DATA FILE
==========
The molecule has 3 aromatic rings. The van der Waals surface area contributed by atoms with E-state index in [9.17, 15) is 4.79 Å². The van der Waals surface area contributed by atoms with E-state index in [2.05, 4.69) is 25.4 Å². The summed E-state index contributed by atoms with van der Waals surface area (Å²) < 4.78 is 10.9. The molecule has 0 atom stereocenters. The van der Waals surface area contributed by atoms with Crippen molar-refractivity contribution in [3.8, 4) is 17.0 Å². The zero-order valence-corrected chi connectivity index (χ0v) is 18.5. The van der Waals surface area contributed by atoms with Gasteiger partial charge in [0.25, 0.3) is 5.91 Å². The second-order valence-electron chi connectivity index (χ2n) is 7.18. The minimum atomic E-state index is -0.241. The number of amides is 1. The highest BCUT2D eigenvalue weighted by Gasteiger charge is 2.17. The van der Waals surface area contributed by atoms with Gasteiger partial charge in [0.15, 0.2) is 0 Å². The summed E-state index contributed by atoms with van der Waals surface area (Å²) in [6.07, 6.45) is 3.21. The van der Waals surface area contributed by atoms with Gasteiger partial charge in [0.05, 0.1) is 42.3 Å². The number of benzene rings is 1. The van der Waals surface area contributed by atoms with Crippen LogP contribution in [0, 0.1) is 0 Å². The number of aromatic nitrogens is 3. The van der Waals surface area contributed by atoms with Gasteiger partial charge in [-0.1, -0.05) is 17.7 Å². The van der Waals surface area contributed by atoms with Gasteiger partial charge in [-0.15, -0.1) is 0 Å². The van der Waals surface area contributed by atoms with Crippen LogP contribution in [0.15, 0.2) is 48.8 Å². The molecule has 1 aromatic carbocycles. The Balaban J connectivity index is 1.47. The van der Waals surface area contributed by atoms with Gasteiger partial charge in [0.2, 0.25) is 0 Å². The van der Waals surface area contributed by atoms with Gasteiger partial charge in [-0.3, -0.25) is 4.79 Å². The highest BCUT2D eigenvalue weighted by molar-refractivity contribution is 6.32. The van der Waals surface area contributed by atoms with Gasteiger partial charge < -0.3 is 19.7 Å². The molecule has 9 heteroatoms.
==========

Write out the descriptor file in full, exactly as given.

The molecule has 3 aromatic rings. The van der Waals surface area contributed by atoms with E-state index in [9.17, 15) is 4.79 Å². The van der Waals surface area contributed by atoms with E-state index in [2.05, 4.69) is 25.4 Å². The summed E-state index contributed by atoms with van der Waals surface area (Å²) < 4.78 is 10.9. The molecule has 0 atom stereocenters. The van der Waals surface area contributed by atoms with Crippen molar-refractivity contribution in [3.8, 4) is 17.0 Å². The zero-order valence-corrected chi connectivity index (χ0v) is 18.5. The van der Waals surface area contributed by atoms with Gasteiger partial charge in [0.25, 0.3) is 5.91 Å². The second-order valence-electron chi connectivity index (χ2n) is 7.18. The minimum atomic E-state index is -0.241. The number of amides is 1. The highest BCUT2D eigenvalue weighted by Gasteiger charge is 2.17. The van der Waals surface area contributed by atoms with Gasteiger partial charge in [0.15, 0.2) is 0 Å². The summed E-state index contributed by atoms with van der Waals surface area (Å²) in [6.07, 6.45) is 3.21. The van der Waals surface area contributed by atoms with Gasteiger partial charge in [0.05, 0.1) is 42.3 Å². The number of benzene rings is 1. The van der Waals surface area contributed by atoms with Crippen LogP contribution in [0, 0.1) is 0 Å². The number of aromatic nitrogens is 3. The van der Waals surface area contributed by atoms with Gasteiger partial charge in [-0.1, -0.05) is 17.7 Å². The van der Waals surface area contributed by atoms with Gasteiger partial charge in [-0.15, -0.1) is 0 Å². The van der Waals surface area contributed by atoms with Crippen LogP contribution in [0.15, 0.2) is 48.8 Å². The molecule has 1 aromatic carbocycles. The Balaban J connectivity index is 1.47. The van der Waals surface area contributed by atoms with Gasteiger partial charge in [0.2, 0.25) is 0 Å². The van der Waals surface area contributed by atoms with Gasteiger partial charge in [-0.3, -0.25) is 4.79 Å². The highest BCUT2D eigenvalue weighted by molar-refractivity contribution is 6.32. The van der Waals surface area contributed by atoms with Gasteiger partial charge < -0.3 is 19.7 Å². The molecule has 9 heteroatoms.